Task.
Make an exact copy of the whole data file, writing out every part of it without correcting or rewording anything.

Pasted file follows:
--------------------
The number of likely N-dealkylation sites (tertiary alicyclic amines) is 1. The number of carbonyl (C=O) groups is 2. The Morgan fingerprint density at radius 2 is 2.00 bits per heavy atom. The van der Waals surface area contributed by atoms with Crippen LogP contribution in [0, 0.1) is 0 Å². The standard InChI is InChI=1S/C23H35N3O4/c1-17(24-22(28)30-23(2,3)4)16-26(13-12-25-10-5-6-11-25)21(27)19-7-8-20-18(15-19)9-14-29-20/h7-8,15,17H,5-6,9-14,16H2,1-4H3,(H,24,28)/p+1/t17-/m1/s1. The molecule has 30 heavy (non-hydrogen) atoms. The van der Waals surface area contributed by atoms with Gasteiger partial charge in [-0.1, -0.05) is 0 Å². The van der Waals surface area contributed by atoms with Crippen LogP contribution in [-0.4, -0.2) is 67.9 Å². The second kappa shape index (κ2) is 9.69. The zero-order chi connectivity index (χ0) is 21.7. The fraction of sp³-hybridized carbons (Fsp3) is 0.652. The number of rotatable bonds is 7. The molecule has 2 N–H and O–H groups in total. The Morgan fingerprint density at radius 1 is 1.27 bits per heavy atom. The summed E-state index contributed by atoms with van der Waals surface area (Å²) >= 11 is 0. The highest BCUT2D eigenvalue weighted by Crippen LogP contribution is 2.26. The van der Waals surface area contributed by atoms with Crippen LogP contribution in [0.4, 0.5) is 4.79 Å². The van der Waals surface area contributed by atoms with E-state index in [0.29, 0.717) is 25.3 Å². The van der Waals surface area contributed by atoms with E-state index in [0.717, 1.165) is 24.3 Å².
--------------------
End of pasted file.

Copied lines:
The number of likely N-dealkylation sites (tertiary alicyclic amines) is 1. The number of carbonyl (C=O) groups is 2. The Morgan fingerprint density at radius 2 is 2.00 bits per heavy atom. The van der Waals surface area contributed by atoms with Crippen LogP contribution in [0, 0.1) is 0 Å². The standard InChI is InChI=1S/C23H35N3O4/c1-17(24-22(28)30-23(2,3)4)16-26(13-12-25-10-5-6-11-25)21(27)19-7-8-20-18(15-19)9-14-29-20/h7-8,15,17H,5-6,9-14,16H2,1-4H3,(H,24,28)/p+1/t17-/m1/s1. The molecule has 30 heavy (non-hydrogen) atoms. The van der Waals surface area contributed by atoms with Gasteiger partial charge in [-0.1, -0.05) is 0 Å². The van der Waals surface area contributed by atoms with Crippen LogP contribution in [-0.4, -0.2) is 67.9 Å². The second kappa shape index (κ2) is 9.69. The zero-order chi connectivity index (χ0) is 21.7. The fraction of sp³-hybridized carbons (Fsp3) is 0.652. The number of rotatable bonds is 7. The molecule has 2 N–H and O–H groups in total. The Morgan fingerprint density at radius 1 is 1.27 bits per heavy atom. The summed E-state index contributed by atoms with van der Waals surface area (Å²) >= 11 is 0. The highest BCUT2D eigenvalue weighted by Crippen LogP contribution is 2.26. The van der Waals surface area contributed by atoms with Crippen LogP contribution in [0.4, 0.5) is 4.79 Å². The van der Waals surface area contributed by atoms with E-state index in [0.29, 0.717) is 25.3 Å². The van der Waals surface area contributed by atoms with E-state index in [0.717, 1.165) is 24.3 Å².